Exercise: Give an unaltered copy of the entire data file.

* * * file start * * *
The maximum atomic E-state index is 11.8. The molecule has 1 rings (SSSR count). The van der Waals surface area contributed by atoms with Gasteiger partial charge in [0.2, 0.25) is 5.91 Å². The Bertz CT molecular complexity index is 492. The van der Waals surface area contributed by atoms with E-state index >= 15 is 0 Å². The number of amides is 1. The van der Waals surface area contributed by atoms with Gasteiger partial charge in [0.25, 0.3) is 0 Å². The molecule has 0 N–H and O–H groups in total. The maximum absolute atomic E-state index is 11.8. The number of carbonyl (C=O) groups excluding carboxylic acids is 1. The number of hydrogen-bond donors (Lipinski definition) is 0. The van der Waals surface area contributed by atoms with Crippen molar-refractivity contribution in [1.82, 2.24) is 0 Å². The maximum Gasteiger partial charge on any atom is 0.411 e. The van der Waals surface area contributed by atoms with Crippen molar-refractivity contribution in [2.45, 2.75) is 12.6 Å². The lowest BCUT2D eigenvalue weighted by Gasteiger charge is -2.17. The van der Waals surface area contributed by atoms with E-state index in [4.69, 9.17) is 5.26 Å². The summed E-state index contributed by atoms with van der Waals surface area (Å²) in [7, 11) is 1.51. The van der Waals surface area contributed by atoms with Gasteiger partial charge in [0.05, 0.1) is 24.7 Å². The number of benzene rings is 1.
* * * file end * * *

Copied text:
The maximum atomic E-state index is 11.8. The molecule has 1 rings (SSSR count). The van der Waals surface area contributed by atoms with Gasteiger partial charge in [0.2, 0.25) is 5.91 Å². The Bertz CT molecular complexity index is 492. The van der Waals surface area contributed by atoms with E-state index >= 15 is 0 Å². The number of amides is 1. The van der Waals surface area contributed by atoms with Gasteiger partial charge in [0.25, 0.3) is 0 Å². The molecule has 0 N–H and O–H groups in total. The maximum absolute atomic E-state index is 11.8. The number of carbonyl (C=O) groups excluding carboxylic acids is 1. The number of hydrogen-bond donors (Lipinski definition) is 0. The van der Waals surface area contributed by atoms with Crippen molar-refractivity contribution in [1.82, 2.24) is 0 Å². The maximum Gasteiger partial charge on any atom is 0.411 e. The van der Waals surface area contributed by atoms with Crippen molar-refractivity contribution in [2.45, 2.75) is 12.6 Å². The lowest BCUT2D eigenvalue weighted by Gasteiger charge is -2.17. The van der Waals surface area contributed by atoms with E-state index in [4.69, 9.17) is 5.26 Å². The summed E-state index contributed by atoms with van der Waals surface area (Å²) in [7, 11) is 1.51. The van der Waals surface area contributed by atoms with Gasteiger partial charge in [0.05, 0.1) is 24.7 Å². The number of benzene rings is 1.